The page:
Little miss sunshine

 

Little miss sunshine

 

Date: January 19, 2011
by: Heidi Kurpiela | A&E Editor

 
 

Classes have just let out for the day at Manatee School for the Arts, sending students scampering through hallways and out into the rain-drenched parking lot.

In a matter of minutes, most of the building will empty out, leaving only the kids who have dance practice and other such theatrical after-school activities.

Inside the front lobby, Maria Wirries and a female classmate tiptoe through a set of double doors, where Maria’s mother, Jeaneen, is sitting near the reception desk, discussing her daughter’s math progress with another mother.

“Math has never been Maria’s thing,” Jeaneen Wirries says, “But she’s learned to like it since she started here.”

Approaching her mother, Maria, 13, takes off her backpack and turns to face her friend.

“As much as you can like math,” she says softly to the girl, adjusting the spandex on her black leotard.

The girl giggles and bounces away.

Maria has just come from a ballet rehearsal, which explains the leotard, hushed mannerisms and ruler-like posture.

An East County resident, Maria is only in her first year at the Palmetto performing-arts school and already she’s performed in three shows — “Footloose,” “Alice in Wonderland” and “The Secret Life of Girls,” which she and a group of classmates will take on tour to area middle schools this spring.

“I decided to take ballet because I’m a tad bit not graceful,” Maria says. “I was doing a really high lift the other day and I didn’t get my butt up in the air quick enough and I slipped onto the shoulders of one of the male dancers. Poor guy.”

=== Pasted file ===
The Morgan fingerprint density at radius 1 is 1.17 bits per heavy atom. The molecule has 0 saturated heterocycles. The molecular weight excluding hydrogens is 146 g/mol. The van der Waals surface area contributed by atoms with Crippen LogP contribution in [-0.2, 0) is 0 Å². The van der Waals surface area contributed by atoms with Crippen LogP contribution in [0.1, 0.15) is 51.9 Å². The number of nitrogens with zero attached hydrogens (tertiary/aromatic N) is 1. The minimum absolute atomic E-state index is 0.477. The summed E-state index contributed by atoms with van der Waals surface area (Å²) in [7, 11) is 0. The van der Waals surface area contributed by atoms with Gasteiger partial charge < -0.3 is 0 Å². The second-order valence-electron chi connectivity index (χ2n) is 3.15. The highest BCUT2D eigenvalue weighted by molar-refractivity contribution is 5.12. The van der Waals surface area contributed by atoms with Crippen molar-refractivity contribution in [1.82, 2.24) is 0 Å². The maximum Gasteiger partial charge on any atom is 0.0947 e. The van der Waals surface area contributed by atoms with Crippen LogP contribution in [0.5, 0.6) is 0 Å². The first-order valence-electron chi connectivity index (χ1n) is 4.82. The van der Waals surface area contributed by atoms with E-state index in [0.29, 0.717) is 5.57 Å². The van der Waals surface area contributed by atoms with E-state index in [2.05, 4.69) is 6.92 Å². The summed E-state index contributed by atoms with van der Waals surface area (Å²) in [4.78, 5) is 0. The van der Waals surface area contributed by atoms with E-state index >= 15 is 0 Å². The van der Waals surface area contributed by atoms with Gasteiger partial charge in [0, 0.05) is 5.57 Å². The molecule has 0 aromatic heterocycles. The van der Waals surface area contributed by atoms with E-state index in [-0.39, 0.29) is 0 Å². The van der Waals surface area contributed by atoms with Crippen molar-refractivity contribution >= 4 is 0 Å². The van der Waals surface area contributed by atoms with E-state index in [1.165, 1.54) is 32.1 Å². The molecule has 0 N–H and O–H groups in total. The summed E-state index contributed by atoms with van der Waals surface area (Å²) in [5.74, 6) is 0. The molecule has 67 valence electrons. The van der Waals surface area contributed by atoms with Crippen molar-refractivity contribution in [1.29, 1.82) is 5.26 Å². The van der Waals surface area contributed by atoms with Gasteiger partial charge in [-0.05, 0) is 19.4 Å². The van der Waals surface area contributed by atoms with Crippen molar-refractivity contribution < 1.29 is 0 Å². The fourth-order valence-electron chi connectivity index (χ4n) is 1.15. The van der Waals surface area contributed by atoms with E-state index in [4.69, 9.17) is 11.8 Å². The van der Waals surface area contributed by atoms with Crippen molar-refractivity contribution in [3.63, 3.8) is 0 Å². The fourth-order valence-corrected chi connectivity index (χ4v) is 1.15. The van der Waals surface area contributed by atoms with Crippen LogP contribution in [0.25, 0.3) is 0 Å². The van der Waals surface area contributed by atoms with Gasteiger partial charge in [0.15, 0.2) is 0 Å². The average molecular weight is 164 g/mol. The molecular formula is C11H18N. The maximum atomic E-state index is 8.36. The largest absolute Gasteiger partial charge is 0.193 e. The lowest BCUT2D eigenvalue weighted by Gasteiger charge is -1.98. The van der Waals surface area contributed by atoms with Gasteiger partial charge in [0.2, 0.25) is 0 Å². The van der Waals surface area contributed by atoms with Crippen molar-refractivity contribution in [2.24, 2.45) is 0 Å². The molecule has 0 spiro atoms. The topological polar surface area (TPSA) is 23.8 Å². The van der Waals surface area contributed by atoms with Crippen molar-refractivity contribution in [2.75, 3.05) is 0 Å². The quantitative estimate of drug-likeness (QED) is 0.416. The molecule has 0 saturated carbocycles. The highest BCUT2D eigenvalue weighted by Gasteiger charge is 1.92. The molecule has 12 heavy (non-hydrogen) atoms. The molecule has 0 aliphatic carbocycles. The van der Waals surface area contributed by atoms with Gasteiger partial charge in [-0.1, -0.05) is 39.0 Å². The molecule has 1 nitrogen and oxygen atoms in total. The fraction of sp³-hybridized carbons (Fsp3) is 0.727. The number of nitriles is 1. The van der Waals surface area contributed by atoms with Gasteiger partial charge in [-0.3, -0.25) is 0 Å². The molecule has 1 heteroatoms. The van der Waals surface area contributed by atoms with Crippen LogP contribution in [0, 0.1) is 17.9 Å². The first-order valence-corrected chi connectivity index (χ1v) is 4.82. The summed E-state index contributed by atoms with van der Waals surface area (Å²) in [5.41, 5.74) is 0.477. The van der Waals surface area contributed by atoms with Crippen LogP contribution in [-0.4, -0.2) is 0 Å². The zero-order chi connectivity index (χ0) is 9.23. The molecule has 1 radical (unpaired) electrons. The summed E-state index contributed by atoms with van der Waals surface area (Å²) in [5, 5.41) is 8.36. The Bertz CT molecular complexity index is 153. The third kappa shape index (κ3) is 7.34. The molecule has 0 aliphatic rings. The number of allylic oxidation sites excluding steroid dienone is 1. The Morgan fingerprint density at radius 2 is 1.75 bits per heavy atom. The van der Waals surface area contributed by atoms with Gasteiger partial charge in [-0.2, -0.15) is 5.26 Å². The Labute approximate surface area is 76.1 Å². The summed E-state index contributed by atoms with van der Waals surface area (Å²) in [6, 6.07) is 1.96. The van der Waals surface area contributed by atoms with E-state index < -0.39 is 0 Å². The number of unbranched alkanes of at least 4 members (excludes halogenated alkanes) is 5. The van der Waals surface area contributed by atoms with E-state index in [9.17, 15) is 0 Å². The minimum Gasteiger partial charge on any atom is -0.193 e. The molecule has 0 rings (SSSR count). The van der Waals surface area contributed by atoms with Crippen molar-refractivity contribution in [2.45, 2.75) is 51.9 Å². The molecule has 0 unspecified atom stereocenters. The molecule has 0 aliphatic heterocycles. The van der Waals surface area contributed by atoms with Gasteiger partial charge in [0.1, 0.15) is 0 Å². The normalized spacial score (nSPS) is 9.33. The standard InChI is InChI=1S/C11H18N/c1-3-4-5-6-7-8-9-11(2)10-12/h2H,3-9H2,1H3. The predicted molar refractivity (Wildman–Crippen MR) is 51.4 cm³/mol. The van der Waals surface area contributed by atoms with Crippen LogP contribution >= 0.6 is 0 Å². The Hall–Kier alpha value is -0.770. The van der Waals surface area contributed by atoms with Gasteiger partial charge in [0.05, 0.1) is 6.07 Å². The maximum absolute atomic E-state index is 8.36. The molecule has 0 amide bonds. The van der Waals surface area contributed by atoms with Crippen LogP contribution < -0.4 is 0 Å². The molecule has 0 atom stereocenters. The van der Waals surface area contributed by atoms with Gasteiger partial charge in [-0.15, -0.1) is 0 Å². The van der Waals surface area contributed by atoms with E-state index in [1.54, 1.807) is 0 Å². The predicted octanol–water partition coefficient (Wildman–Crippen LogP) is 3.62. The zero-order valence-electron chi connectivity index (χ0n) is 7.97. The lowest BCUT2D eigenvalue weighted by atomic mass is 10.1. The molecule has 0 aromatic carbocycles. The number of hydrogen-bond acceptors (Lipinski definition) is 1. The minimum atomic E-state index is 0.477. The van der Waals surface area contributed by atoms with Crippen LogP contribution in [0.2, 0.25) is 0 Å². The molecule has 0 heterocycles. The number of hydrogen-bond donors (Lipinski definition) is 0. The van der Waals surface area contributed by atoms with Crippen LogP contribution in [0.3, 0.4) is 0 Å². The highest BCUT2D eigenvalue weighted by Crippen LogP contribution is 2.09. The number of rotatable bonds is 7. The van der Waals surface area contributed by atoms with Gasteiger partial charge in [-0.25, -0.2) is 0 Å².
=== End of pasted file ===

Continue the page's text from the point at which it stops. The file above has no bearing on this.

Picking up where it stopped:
The hobby is new for the eighth-grader, who has a habit of engaging in more extracurricular activities than which she has time.

“I try to stick my hands in everything,” she says.

An articulate dynamo in a tiny package, Maria is no stranger to the spotlight.

A competitive ice skater since she was 3 years old, she spent her childhood performing on the ice and singing at county fairs, boxing matches, rodeos and swap meets around the state.

“I sang a lot of country music in cowboy boots and straw hats,” says the singer. “We’ve had some silly experiences on the road that teach you stuff. It humbles you in a way.”

Maria burst onto the downtown Sarasota arts scene three years ago when she belted out “New York, New York” at The Players Theatre’s 2008 “Talent Explosion.”

At the urging of her Juilliard-trained piano teacher, Maria, then 10 years old, auditioned for the competition, slipping onto the program as a late entry at the last minute.

The experience changed her life.

More than 30 acts performed that day and though the singer didn’t place first, she received a standing ovation that lasted nearly two minutes.

“It never really sunk in until then,” Maria says. “The applause was so big. It was like, ‘Oh, they’re clapping for me!’ After the show, people began mobbing me and asking for my autograph. It was overwhelming.”

In the midst of the chaos, Jeaneen Wirries says her daughter turned to her and asked if they might need a security guard to escort them to their car.